Select the rectangular marquee tool (keyboard shortcut M) or the lasso tool (keyboard shortcut L). You’ll see a button in the menu bar that says Select and Mask. Click that button to open a new window.

How to Use Photoshop’s Refine Edge Tool for Perfect Selections Note: To make it a bit easier to see where the Refine Edge tool makes changes, I’ve added a layer and filled it with pink. Select the Refine Edge Brush Tool.

How to Use Photoshop’s Refine Edge Tool for Perfect Selections

Step 3: Brush on Your Selection

With this tool selected, we’ll brush around the edges that we want Photoshop to refine. Before we start, though, you may want to change the size of the brush. There’s a brush-size dropdown in the menu bar that lets you quickly increase or decrease the brush size.

How to Use Photoshop’s Refine Edge Tool for Perfect Selections It can be helpful to start with a larger brush and then move to a smaller one as the selection gets finer. Now, brush over the area.

How to Use Photoshop’s Refine Edge Tool for Perfect Selections Photoshop extracts contrasting pixels for your selection much faster than you could with a manual tool. As you can see, the selection isn’t perfect.

But it’s a lot faster than manual methods. Keep brushing until you get the selection you want. How to Use Photoshop’s Refine Edge Tool for Perfect Selections

Step 4: Tweak the Selection

Once you’ve made your selection with the Refine Edge tool, it’s time to make a few tweaks to improve it.

The first thing to try is Decontaminate Colors. In the Properties tab, scroll down until you see the Decontaminate Colors checkbox. Click it and check out the results.

Here you can see the difference between the two options: How to Use Photoshop’s Refine Edge Tool for Perfect Selections In our case, some of the edges get a bit sharper, so we’ll leave the decontamination on.

Below this checkbox, you’ll find the Output To: dropdown. You can send this selection to a new layer mask or to the existing mask. We’ll select Layer Mask to add it to our current mask.

How to Use Photoshop’s Refine Edge Tool for Perfect Selections Click OK. Now we can make a few more tweaks.

For example, in this area, the Refine Edge tool made part of the woman’s hair transparent. How to Use Photoshop’s Refine Edge Tool for Perfect Selections Select the layer mask and the brush tool (keyboard shortcut B).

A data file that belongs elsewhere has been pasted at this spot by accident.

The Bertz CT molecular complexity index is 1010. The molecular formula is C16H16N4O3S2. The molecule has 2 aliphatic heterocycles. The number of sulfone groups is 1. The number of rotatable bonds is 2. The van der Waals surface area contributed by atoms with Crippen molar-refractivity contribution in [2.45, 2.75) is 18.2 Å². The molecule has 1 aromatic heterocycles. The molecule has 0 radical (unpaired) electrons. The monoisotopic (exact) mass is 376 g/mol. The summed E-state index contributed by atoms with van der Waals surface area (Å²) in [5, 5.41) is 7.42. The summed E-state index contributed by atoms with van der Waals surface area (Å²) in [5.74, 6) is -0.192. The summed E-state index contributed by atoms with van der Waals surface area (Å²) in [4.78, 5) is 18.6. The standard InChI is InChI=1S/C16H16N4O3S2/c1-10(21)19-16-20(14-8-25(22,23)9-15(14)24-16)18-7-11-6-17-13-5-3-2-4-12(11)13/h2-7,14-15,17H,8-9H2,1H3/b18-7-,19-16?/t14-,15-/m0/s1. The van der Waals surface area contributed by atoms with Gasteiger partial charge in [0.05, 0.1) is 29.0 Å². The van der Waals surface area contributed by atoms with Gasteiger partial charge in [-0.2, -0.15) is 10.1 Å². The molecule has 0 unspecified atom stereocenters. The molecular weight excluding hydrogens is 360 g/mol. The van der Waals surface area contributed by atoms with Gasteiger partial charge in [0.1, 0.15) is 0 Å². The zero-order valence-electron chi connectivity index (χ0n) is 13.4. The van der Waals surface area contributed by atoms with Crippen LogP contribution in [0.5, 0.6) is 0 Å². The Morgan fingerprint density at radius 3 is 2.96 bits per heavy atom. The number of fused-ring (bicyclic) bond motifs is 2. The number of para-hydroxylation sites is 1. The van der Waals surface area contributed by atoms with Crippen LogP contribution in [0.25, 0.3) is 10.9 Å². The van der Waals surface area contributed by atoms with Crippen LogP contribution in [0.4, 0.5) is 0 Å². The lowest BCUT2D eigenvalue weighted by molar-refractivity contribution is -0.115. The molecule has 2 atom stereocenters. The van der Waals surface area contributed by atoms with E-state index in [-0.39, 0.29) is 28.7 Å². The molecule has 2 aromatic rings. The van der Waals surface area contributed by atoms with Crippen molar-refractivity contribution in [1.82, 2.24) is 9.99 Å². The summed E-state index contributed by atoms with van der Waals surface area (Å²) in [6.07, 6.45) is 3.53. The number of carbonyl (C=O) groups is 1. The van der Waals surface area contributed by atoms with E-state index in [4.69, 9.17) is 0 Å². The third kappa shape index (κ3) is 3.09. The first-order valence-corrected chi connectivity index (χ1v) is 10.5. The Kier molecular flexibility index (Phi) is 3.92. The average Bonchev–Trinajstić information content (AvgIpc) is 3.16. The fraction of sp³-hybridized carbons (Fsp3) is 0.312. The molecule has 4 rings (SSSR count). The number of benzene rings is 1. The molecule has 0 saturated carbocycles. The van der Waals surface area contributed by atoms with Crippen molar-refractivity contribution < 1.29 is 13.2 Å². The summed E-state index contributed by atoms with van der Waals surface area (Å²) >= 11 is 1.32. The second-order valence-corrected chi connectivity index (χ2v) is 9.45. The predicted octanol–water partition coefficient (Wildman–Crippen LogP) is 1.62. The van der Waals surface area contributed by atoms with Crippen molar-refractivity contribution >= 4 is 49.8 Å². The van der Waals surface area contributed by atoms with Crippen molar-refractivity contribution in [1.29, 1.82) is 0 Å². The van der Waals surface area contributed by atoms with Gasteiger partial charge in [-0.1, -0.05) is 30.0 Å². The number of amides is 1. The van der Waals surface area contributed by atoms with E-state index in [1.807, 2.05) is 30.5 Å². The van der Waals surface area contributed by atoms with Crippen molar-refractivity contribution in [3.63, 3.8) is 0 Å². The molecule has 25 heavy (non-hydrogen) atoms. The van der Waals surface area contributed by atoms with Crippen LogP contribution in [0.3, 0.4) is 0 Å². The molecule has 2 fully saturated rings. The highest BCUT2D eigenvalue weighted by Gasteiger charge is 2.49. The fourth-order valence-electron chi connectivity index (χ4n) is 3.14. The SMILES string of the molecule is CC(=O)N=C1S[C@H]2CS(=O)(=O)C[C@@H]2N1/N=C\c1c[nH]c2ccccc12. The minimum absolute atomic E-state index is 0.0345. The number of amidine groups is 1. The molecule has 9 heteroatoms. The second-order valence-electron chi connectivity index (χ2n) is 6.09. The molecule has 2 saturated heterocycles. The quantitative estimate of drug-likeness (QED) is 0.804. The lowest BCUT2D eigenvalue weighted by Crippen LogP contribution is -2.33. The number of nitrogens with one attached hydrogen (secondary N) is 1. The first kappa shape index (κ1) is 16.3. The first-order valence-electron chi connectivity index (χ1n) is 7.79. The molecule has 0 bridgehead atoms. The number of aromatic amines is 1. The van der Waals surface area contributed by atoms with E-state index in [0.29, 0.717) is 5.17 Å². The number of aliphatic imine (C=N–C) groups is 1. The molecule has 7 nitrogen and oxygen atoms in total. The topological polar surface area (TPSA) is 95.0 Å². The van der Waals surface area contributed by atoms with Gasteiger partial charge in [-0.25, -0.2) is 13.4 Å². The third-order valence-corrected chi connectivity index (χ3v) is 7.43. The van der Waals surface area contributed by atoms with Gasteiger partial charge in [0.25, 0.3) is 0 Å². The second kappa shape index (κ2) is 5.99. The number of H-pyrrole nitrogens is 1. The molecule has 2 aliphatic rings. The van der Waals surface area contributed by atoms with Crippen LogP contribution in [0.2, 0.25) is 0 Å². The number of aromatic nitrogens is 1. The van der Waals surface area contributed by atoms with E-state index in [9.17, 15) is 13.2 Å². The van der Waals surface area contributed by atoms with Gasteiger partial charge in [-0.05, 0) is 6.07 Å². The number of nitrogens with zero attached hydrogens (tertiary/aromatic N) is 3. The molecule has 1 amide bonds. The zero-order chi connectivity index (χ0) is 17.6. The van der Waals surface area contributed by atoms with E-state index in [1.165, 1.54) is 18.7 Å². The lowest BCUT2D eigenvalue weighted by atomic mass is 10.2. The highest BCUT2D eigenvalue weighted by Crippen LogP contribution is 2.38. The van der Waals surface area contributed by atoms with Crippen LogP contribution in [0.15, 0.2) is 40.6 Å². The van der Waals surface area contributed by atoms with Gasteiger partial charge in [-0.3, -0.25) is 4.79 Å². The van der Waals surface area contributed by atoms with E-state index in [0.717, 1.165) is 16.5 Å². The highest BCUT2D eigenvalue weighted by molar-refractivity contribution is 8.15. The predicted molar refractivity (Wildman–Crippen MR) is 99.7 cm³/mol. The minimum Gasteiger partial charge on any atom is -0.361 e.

Set the foreground color to black and paint over the area that’s been misselected. How to Use Photoshop’s Refine Edge Tool for Perfect Selections You can use a brush to clean up any of the selection that you’re not happy with.

Once you’ve selected the area you want, you can start making adjustments to your background. (I’ve added an adjustment layer to turn the background black and white for a selective-color look.) How to Use Photoshop’s Refine Edge Tool for Perfect Selections

Now Keep Practicing With the Refine Edge Tool

While Photoshop’s edge-detection tools are very advanced, they’re not perfect. So you’re going to need to practice working with them and tweaking your final selections.

You might feather the selection to capture a bit of the foreground and a bit of the background. Or use a very small brush to catch even smaller details that Photoshop didn’t. You can also play around with the Refine Edge settings, like Feather and Contrast, to see how they affect your selections.

Like any other tool in Photoshop, it takes a while to get proficient with Refine Edge.

But with practice, you can become an edge-refining master, and you’ll be well on your way to mastering all kinds of Photoshop techniques 7 Techniques to Help You Start Learning Photoshop 7 Techniques to Help You Start Learning Photoshop There are many different ways to learn Photoshop from scratch.

These simple techniques can help anyone to start learning Photoshop. Read More .